The Swiss educator Johann Heinrich Pestalozzi (1746-1827) asserted that students need to learn through their senses and through physical activity, arguing for "things before words, concrete before abstract". Friedrich Froebel, who created the world's first kindergarten in Germany in 1837, was very influenced by Pestalozzi's ideas. Froebel's kindergarten was filled with objects for children to play with. Froebel developed a specific set of 20 "gifts" - physical objects such as balls, blocks, and sticks -for children to use in the kindergarten. Froebel carefully designed these gifts to help children recognize and appreciate the common patterns and forms found in nature. Froebel's gifts were eventually distributed throughout the world, deeply influencing the development of generations of young children.
Walk into any kindergarten, and you are likely to see a diverse collection of "manipulative materials." You might see a set of Cuisenaire Rods: brightly colored wooden rods of varying lengths. The colors and lengths of the rods are carefully chosen to engage children in explorations of arithmetic concepts and relationships. Children discover that each brown rod is the same length as two purples -- or four reds. On the next table, you might see a set of Pattern Blocks. Children can use these polygon-shaped tiles to create mosaic-like patterns -- and, in the process, learn important geometric concepts. As children build and experiment with these manipulative materials, they develop richer ways of thinking about mathematical concepts such as number, size, and shape.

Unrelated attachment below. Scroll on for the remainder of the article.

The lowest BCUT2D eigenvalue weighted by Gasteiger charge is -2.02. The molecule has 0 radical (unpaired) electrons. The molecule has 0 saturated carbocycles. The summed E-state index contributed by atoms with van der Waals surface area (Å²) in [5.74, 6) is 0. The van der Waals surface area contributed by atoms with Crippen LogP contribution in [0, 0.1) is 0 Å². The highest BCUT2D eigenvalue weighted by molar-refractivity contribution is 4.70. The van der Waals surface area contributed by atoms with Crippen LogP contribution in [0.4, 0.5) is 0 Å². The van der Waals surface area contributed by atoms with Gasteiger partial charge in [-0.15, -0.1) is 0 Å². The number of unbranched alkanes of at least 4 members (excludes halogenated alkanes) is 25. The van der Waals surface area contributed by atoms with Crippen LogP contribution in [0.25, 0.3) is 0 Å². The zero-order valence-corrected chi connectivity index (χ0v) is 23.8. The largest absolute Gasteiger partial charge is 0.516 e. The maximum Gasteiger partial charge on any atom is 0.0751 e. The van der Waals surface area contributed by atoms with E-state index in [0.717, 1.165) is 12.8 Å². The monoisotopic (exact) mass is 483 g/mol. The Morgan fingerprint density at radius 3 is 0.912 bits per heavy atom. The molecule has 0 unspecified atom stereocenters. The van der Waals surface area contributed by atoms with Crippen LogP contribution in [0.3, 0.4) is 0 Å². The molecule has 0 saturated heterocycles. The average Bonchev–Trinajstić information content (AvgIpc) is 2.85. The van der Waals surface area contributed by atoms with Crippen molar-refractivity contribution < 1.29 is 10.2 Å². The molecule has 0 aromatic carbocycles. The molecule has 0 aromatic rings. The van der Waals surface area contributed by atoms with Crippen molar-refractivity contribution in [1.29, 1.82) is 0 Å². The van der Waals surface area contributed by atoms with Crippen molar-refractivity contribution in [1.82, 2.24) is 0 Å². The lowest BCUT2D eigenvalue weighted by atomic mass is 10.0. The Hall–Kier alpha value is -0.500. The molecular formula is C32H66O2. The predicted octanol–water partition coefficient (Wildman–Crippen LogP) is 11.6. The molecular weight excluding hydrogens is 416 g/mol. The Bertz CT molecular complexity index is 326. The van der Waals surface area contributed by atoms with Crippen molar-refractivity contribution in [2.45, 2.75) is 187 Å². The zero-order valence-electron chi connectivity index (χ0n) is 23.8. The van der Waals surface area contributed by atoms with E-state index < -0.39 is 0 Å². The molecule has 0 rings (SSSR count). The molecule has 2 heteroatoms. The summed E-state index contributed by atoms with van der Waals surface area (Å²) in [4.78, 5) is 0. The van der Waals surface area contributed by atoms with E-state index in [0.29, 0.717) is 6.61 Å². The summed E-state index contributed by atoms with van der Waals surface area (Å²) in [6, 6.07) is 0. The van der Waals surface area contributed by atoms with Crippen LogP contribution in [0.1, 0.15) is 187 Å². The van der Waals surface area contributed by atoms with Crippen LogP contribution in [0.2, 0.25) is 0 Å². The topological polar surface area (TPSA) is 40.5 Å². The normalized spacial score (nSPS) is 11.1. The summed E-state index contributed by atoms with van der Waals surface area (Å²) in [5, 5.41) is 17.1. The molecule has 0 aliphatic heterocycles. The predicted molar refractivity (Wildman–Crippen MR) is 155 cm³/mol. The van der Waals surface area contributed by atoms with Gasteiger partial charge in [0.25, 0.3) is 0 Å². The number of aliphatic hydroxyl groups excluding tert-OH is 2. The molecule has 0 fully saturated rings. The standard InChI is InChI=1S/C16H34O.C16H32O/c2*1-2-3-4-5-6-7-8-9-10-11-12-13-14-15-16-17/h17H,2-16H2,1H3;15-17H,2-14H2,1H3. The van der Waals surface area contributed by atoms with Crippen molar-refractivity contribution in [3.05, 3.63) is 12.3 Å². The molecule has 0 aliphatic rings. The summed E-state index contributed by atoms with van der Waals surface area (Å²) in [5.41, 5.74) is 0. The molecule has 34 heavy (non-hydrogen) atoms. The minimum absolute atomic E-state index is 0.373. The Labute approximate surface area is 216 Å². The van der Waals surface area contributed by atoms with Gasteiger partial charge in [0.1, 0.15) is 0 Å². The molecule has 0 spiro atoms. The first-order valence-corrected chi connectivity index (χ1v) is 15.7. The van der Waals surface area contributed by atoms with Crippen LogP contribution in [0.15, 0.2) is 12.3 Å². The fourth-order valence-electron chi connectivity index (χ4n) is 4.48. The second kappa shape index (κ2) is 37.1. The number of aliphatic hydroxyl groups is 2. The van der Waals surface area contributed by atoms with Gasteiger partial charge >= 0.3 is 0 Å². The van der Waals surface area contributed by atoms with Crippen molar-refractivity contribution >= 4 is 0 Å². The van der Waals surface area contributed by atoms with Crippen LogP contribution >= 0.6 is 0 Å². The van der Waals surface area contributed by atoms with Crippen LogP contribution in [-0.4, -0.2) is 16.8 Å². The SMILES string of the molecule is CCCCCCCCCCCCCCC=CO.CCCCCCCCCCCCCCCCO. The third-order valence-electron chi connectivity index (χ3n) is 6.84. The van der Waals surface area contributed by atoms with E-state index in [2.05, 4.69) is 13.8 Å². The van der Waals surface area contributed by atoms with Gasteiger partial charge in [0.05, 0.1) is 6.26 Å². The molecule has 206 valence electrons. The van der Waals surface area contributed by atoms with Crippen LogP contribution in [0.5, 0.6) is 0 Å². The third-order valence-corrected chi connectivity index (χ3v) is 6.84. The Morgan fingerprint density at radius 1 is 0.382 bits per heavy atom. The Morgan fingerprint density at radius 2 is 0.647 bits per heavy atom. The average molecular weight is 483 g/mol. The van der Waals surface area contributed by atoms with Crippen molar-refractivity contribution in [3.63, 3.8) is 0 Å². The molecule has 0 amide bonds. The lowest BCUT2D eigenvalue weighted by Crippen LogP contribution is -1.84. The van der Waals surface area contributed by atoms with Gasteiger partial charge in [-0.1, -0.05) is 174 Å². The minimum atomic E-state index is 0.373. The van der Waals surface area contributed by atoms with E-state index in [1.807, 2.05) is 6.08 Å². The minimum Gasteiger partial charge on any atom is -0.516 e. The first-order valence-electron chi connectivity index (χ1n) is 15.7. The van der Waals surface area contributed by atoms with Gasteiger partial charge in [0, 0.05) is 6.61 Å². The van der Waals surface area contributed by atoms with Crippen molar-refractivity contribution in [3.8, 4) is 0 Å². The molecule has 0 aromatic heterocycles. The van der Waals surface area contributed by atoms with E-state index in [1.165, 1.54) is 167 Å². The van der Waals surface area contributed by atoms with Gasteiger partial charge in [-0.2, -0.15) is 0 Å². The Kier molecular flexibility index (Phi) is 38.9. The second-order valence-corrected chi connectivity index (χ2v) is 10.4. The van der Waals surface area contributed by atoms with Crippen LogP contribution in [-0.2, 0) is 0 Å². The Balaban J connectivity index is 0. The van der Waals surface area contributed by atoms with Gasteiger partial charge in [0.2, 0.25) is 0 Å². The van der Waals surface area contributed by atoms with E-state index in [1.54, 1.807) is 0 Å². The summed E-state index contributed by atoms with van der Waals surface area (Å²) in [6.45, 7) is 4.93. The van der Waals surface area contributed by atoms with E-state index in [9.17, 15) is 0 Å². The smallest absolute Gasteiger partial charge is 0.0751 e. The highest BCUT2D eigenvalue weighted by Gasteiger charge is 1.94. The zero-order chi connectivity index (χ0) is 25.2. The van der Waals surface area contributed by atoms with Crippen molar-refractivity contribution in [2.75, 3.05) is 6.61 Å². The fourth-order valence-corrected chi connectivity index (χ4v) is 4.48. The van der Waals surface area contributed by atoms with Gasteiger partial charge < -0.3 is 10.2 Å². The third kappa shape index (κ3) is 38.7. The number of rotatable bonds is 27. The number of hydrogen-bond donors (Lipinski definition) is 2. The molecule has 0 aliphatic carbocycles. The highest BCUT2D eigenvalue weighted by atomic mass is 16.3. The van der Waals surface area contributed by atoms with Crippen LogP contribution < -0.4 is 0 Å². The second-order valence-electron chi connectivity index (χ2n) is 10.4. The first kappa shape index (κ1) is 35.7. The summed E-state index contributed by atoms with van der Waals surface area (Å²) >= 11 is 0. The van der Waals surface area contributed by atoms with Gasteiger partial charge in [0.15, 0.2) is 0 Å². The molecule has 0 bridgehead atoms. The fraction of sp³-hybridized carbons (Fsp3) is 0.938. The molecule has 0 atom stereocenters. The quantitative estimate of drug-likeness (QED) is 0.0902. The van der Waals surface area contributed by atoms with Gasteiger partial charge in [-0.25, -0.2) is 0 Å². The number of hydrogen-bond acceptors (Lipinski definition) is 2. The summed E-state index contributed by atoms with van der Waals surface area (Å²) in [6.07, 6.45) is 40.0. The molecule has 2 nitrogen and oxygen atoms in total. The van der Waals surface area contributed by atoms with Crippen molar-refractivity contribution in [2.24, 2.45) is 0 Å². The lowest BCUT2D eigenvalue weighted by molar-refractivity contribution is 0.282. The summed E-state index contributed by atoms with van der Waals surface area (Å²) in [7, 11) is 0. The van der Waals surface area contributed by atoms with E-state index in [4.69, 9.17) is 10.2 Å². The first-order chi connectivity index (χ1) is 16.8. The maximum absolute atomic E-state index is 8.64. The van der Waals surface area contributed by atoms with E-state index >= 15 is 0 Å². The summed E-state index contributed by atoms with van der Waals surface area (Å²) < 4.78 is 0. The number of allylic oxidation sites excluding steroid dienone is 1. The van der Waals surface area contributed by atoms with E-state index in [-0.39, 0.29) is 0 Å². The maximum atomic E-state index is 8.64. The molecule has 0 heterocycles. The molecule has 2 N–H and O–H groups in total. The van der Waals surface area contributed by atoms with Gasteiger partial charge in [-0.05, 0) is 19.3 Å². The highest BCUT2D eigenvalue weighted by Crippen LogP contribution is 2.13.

In many educational settings, manipulative materials (such as Cuisenaire Rods and Pattern Blocks) play an important role in children's learning, enabling children to explore mathematical and scientific concepts (such as number and shape) through direct manipulation of physical objects.
Children explore mathematical and scientific concepts (such as number and shape) through direct manipulation of physical objects. As children build and experiment with blocks they develop richer ways of thinking about mathematical concepts such as number, size, and shape.
In our changing society, children now play with techno-toys instead of toys such as blocks, dolls, or others which engage the imagination. Children are not participating in self-directed activities which develop eye/hand coordination, spatial perception or visual memory.
The role of blocks in the cognitive, affective and psychomotor domains as well as the findings of studies with children and their use of blocks is described. Lessons are presented in three areas of the curriculum, math, language arts and architecture(art). An annotated bibliography for teachers is included, as is a reading list for students.
Each gift should aid the child to make the external internal, the internal external, and to find the unity between the two.
list of gifts and occupations
buy or make your own Froebel Gifts
Froebel carefully designed these gifts to help children recognize and appreciate the common patterns and forms found in nature. Froebel's gifts were eventually distributed throughout the world, deeply influencing the development of generations of young children. Frank Lloyd Wright credited his boyhood experiences with Froebel's gifts as the foundation of his architecture.